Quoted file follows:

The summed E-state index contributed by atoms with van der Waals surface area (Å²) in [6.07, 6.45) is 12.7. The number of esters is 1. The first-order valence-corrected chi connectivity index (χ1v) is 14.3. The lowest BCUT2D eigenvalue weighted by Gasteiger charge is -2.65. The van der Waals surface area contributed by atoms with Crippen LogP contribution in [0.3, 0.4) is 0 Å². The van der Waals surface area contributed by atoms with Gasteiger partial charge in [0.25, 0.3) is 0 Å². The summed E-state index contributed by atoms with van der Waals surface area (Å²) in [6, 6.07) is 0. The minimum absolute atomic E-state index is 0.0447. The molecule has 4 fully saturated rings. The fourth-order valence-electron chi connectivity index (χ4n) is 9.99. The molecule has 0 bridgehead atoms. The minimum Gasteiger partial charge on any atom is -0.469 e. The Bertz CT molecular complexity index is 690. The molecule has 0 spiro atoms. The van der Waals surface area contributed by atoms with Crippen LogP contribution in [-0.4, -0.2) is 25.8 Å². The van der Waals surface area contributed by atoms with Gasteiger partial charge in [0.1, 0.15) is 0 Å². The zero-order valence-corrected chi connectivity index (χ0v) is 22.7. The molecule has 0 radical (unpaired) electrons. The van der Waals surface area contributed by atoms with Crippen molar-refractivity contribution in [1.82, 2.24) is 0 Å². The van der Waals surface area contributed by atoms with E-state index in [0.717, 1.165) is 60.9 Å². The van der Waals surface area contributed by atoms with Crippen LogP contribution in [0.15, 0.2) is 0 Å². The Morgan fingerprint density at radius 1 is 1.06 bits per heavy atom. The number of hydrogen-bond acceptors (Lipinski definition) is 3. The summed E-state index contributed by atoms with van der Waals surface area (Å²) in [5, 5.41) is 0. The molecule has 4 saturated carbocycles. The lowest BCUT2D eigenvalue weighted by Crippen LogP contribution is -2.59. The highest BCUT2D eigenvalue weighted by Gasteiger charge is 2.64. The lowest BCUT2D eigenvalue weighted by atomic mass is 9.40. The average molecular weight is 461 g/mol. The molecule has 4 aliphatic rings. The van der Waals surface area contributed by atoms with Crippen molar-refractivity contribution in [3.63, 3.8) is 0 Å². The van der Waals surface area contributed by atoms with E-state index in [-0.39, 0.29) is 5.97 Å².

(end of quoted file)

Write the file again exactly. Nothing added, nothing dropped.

The summed E-state index contributed by atoms with van der Waals surface area (Å²) in [6.07, 6.45) is 12.7. The number of esters is 1. The first-order valence-corrected chi connectivity index (χ1v) is 14.3. The lowest BCUT2D eigenvalue weighted by Gasteiger charge is -2.65. The van der Waals surface area contributed by atoms with Crippen LogP contribution in [0.3, 0.4) is 0 Å². The van der Waals surface area contributed by atoms with Gasteiger partial charge in [0.25, 0.3) is 0 Å². The summed E-state index contributed by atoms with van der Waals surface area (Å²) in [6, 6.07) is 0. The minimum absolute atomic E-state index is 0.0447. The molecule has 4 fully saturated rings. The fourth-order valence-electron chi connectivity index (χ4n) is 9.99. The molecule has 0 bridgehead atoms. The minimum Gasteiger partial charge on any atom is -0.469 e. The Bertz CT molecular complexity index is 690. The molecule has 0 spiro atoms. The van der Waals surface area contributed by atoms with Crippen LogP contribution in [-0.4, -0.2) is 25.8 Å². The van der Waals surface area contributed by atoms with Gasteiger partial charge in [0.1, 0.15) is 0 Å². The zero-order valence-corrected chi connectivity index (χ0v) is 22.7. The molecule has 0 radical (unpaired) electrons. The van der Waals surface area contributed by atoms with Crippen molar-refractivity contribution in [1.82, 2.24) is 0 Å². The van der Waals surface area contributed by atoms with E-state index in [0.717, 1.165) is 60.9 Å². The van der Waals surface area contributed by atoms with Crippen LogP contribution in [0.15, 0.2) is 0 Å². The Morgan fingerprint density at radius 1 is 1.06 bits per heavy atom. The number of hydrogen-bond acceptors (Lipinski definition) is 3. The summed E-state index contributed by atoms with van der Waals surface area (Å²) in [5, 5.41) is 0. The molecule has 4 saturated carbocycles. The lowest BCUT2D eigenvalue weighted by Crippen LogP contribution is -2.59. The highest BCUT2D eigenvalue weighted by Gasteiger charge is 2.64. The lowest BCUT2D eigenvalue weighted by atomic mass is 9.40. The average molecular weight is 461 g/mol. The molecule has 4 aliphatic rings. The van der Waals surface area contributed by atoms with Crippen molar-refractivity contribution in [3.63, 3.8) is 0 Å². The van der Waals surface area contributed by atoms with E-state index in [-0.39, 0.29) is 5.97 Å².